As Pittsburgh-based Vocelli Pizza expands throughout the country, customers from Pennsylvania to Washington, D.C., to Florida only have one number to remember. The company's call center handles more than 40,000 calls a week via its 1-800 number, and serves 140 Vocelli locations.
Vocelli's call center is staffed with more than 120 agents and operates using software that integrates Internet and telephone technology.
"Other pizza chains have different numbers for different locations," said Jim Powers, Vocelli's director of marketing. "We're the only national pizza company focusing on an 800-number call center system."
Operators are increasingly eyeing call centers as a way to maximize their business, and technology providers are working to meet the challenge.
"Today, pizza operators have a range of options available to them," said Jennifer Wiebe, marketing manager for Lynden, Wash.-based SpeedLine Solutions. "Restaurant companies can choose from traditional call centers or more cost-effective automated or distributed call center solutions."
Many third-party call center operators still provide the traditional solution, with rooms full of agents answering phones and entering orders. According to Call Center Magazine, there are more than 100,000 call centers in the United States, employing nearly 4 percent of the American work force.
Few pizza chains have made use of call centers in the past, primarily due to high setup costs; however, call-center costs are declining dramatically.
Some operators are attempting to create their own call-center solution using their existing online ordering sites, Wiebe said, by simply having call center staff enter customers' orders via the restaurant's Web site. The difficulty with that, she said, is that there may be no way for call center staff to make changes to an order that has already been sent to the POS if the customer calls back.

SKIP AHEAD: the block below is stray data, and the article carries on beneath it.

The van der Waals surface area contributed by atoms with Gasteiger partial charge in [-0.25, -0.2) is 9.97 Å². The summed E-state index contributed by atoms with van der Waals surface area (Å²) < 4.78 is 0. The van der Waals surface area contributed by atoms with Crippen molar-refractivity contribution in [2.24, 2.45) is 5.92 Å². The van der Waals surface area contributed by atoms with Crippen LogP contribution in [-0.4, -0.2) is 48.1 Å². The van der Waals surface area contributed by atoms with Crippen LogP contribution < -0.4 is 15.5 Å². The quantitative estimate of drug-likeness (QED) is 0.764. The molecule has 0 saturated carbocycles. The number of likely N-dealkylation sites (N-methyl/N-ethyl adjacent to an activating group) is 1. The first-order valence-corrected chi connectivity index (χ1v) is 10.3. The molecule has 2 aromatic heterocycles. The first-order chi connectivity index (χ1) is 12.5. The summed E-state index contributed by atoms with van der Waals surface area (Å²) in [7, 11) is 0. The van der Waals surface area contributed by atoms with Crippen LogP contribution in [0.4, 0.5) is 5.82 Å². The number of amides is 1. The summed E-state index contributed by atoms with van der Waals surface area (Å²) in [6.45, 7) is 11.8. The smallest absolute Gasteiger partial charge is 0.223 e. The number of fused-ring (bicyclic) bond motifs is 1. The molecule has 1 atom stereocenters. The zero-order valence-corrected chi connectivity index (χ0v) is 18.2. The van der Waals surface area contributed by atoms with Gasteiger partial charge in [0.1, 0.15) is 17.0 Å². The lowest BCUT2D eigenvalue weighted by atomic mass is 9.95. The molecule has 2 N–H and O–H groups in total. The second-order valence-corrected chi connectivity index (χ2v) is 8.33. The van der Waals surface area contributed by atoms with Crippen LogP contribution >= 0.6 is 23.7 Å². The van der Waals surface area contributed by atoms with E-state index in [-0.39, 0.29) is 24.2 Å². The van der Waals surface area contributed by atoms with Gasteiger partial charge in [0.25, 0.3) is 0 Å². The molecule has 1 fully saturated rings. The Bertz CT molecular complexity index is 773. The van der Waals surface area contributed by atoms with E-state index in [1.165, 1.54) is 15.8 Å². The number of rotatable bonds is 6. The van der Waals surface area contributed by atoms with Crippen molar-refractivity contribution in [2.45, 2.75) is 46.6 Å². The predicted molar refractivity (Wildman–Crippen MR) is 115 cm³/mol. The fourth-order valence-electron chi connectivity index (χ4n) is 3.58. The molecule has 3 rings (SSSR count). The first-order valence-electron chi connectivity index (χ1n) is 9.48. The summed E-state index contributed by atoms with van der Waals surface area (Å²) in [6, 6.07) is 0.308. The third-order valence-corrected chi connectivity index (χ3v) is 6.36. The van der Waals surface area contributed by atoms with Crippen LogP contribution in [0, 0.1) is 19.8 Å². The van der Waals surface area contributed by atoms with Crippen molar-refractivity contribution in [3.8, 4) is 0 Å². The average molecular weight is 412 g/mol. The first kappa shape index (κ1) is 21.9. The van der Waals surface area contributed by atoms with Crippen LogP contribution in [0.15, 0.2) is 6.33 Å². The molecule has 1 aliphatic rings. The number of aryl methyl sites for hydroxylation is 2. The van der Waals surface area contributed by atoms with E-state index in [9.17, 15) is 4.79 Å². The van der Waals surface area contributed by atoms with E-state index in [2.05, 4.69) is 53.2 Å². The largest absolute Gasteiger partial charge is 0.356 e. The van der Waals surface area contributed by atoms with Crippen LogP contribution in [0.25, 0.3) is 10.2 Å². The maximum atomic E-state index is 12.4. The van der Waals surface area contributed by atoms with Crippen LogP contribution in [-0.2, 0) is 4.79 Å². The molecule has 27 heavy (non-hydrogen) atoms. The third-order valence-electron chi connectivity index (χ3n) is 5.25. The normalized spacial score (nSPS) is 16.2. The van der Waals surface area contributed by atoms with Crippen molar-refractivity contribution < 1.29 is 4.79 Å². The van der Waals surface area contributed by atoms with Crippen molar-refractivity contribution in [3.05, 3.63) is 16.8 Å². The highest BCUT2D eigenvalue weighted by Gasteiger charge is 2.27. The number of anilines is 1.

For small multiunit chains, a software solution like SpeedLine Call Center may be a better choice, she said. The product integrates into SpeedLine's POS software and provides an ordering interface at the call center location, with automatic order routing to the restaurants.
But for larger restaurant groups, the specialized services of a third-party call center company are typically a better fit, Wiebe said. Restaurant companies can choose from traditional call centers or more cost-effective automated or distributed call center solutions. For example, an automated call-center solution developed by Carmel, Ind.-based iPie Solutions uses voice recognition technology to take orders, eliminating busy signals during peak ordering times.
The iPie system has an unlimited capacity to receive orders, eliminating missed calls, and can be programmed to upsell, depending on the operator's wishes.
Other solutions operate in a distributed fashion.
Ontario, Canada-based LiveXChange Corp. uses a network of independent home-based agents to handle customer calls. LiveXChange's agents can be scheduled in 30-minute increments and are paid by the transaction.
Additionally, Ontario, Canada-based Priszm Income fund, which operates KFC, Taco Bell and Pizza Hut restaurants in Canada, uses LiveXChange agents to handle more than 6 million customer orders each year.
"The restaurants are really about preparing the food and executing the food with excellence," said Katy Cook, Priszm's director of call center operations. "What we want to do is take away some of the administrative things that have to happen to get food to the customer. Having the contract agents is one way to do that."